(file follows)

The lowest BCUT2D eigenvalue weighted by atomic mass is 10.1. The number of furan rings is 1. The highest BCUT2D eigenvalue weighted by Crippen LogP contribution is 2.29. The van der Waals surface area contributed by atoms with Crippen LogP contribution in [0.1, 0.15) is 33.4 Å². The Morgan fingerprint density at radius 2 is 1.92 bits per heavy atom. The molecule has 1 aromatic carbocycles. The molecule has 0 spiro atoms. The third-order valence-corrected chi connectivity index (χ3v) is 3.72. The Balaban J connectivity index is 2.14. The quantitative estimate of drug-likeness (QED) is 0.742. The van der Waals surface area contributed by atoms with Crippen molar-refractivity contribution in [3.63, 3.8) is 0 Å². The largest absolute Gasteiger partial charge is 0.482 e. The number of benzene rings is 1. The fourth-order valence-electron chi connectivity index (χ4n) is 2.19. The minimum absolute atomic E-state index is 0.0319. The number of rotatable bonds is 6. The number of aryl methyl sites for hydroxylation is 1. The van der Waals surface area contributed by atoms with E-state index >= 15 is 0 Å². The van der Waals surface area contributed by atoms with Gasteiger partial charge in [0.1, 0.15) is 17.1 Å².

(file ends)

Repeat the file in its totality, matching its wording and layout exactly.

The lowest BCUT2D eigenvalue weighted by atomic mass is 10.1. The number of furan rings is 1. The highest BCUT2D eigenvalue weighted by Crippen LogP contribution is 2.29. The van der Waals surface area contributed by atoms with Crippen LogP contribution in [0.1, 0.15) is 33.4 Å². The Morgan fingerprint density at radius 2 is 1.92 bits per heavy atom. The molecule has 1 aromatic carbocycles. The molecule has 0 spiro atoms. The third-order valence-corrected chi connectivity index (χ3v) is 3.72. The Balaban J connectivity index is 2.14. The quantitative estimate of drug-likeness (QED) is 0.742. The van der Waals surface area contributed by atoms with Crippen molar-refractivity contribution in [3.63, 3.8) is 0 Å². The largest absolute Gasteiger partial charge is 0.482 e. The number of benzene rings is 1. The fourth-order valence-electron chi connectivity index (χ4n) is 2.19. The minimum absolute atomic E-state index is 0.0319. The number of rotatable bonds is 6. The number of aryl methyl sites for hydroxylation is 1. The van der Waals surface area contributed by atoms with E-state index >= 15 is 0 Å². The van der Waals surface area contributed by atoms with Gasteiger partial charge in [0.1, 0.15) is 17.1 Å².